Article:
“I thought she was great, and she started singing in the band,” DeJean said. Mannikin started playing out – and the two started dating. Well, he corrected: “I never really took her anywhere because I never had any money. So we really didn’t date. We would just hang out.”

DeJean was drawn to Melinda’s personality and sense of humor. “She was just so funny,” he said. “I could always be myself around her. I always looked forward to hanging out with her because she was almost like one of the guys. She just fit in with everybody.”

She was especially good with a comeback, he added. Melinda teased Michael for having no hair on his chest. He would say in his feeble defense, “Well, grass doesn’t grow on a playground.” To which she shot back, “Well, it doesn’t grow on a parking lot, either.”

The couple made extra money working for a company called Show Pros along with many of Melinda’s college classmates. They performed at private parties, fundraisers and country clubs. DeJean also played in several bands ranging from Motown to rock and metal. “I was all style and no substance,” he laughed.

Melinda, meanwhile, worked regularly at local dinner theaters. To castmate Gerylann Castellano, Moore was an A-1 prankster.

“She would do something backstage that would keep you giggling, or do something onstage to see how well you could hold it together,” Castellano said. “She is someone who makes you feel like she is your best friend. She gave her all.”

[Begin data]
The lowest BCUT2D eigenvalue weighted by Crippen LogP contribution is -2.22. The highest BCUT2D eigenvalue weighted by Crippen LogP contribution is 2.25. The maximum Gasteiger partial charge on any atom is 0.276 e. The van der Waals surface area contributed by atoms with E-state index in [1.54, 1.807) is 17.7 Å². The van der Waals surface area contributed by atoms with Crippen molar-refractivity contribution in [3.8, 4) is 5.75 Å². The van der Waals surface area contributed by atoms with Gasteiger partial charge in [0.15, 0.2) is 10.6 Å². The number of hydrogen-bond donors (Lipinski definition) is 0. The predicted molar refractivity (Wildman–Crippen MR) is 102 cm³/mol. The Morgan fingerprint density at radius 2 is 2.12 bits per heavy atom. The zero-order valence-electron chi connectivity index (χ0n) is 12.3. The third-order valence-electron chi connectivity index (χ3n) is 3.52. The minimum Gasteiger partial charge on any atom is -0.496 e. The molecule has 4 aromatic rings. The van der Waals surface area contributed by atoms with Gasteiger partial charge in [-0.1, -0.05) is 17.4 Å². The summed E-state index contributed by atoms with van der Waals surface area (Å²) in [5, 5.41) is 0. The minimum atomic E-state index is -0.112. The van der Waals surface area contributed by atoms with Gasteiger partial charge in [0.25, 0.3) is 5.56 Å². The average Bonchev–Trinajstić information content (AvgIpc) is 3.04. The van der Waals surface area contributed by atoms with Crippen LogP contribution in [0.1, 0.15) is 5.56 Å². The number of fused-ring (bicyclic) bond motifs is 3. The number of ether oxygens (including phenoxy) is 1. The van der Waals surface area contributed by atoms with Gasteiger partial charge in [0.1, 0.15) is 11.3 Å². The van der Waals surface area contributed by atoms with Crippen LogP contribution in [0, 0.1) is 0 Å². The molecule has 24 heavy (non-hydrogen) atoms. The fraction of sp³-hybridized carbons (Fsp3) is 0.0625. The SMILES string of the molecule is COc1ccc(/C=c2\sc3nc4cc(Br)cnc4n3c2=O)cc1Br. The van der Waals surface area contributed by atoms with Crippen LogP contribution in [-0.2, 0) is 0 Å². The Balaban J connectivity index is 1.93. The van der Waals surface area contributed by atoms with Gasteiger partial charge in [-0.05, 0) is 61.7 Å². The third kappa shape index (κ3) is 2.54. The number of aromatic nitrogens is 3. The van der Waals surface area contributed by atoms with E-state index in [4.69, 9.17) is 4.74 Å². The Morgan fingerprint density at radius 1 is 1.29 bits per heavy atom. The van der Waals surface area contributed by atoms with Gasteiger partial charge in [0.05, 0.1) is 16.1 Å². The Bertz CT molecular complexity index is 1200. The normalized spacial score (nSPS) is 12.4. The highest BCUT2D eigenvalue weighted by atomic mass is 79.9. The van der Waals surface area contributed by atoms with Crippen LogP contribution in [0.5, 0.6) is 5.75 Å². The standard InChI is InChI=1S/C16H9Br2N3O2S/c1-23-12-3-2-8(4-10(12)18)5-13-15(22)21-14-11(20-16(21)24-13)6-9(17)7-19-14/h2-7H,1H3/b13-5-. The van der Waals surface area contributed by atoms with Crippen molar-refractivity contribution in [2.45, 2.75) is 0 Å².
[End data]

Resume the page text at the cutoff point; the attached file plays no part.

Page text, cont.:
DeJean eventually joined a rock band that roamed throughout the East Coast. The couple’s relationship was “on-again, off-again” for the next five years as Michael played out and Melinda settled into her life in Colorado.

Everything changed when Jammer was born.

An out-of-body experience

Melinda and Jeremy 'Jammer' DeJean. Melinda Moore, who graduated from St. Mary’s Academy, was diagnosed with a severe case of endometriosis as a younger woman – a growth in the uterus that creates so much scar tissue, it can make conception impossible. That only made Melinda’s pregnancy at age 24 all the more miraculous.

In the delivery room, Melinda began to hemorrhage, and doctors told Michael DeJean she might be bleeding to death. That’s when, he says, Melinda had an out-of-body experience.

“She said she was given the choice of going or staying, and she said, ‘I am going to stay; my baby was just born,’ ” DeJean said. “That’s when the doctor smacked her on the leg and said, ‘Stay with me!’ At that moment, she said she could feel herself rush back into her body.”

It was not unlike an out-of-body experience their son would report having two decades later. “I don’t know,” DeJean said, “I guess they had that in common, too.”

Jeremy came to be known as Jammer because he had two uncles just a few years older than he was – and neither of them could say “Jeremy.” “It just came out ‘Jammer’ instead,” DeJean said, “and it stuck.”

Michael and Melinda were married on Jan. 20, 1990, and moved to Maui in 2001. Their first eight years in Hawaii, DeJean said, were the best of their lives. They owned their own home, Michael owned his own business and, most important, they had a healthy son.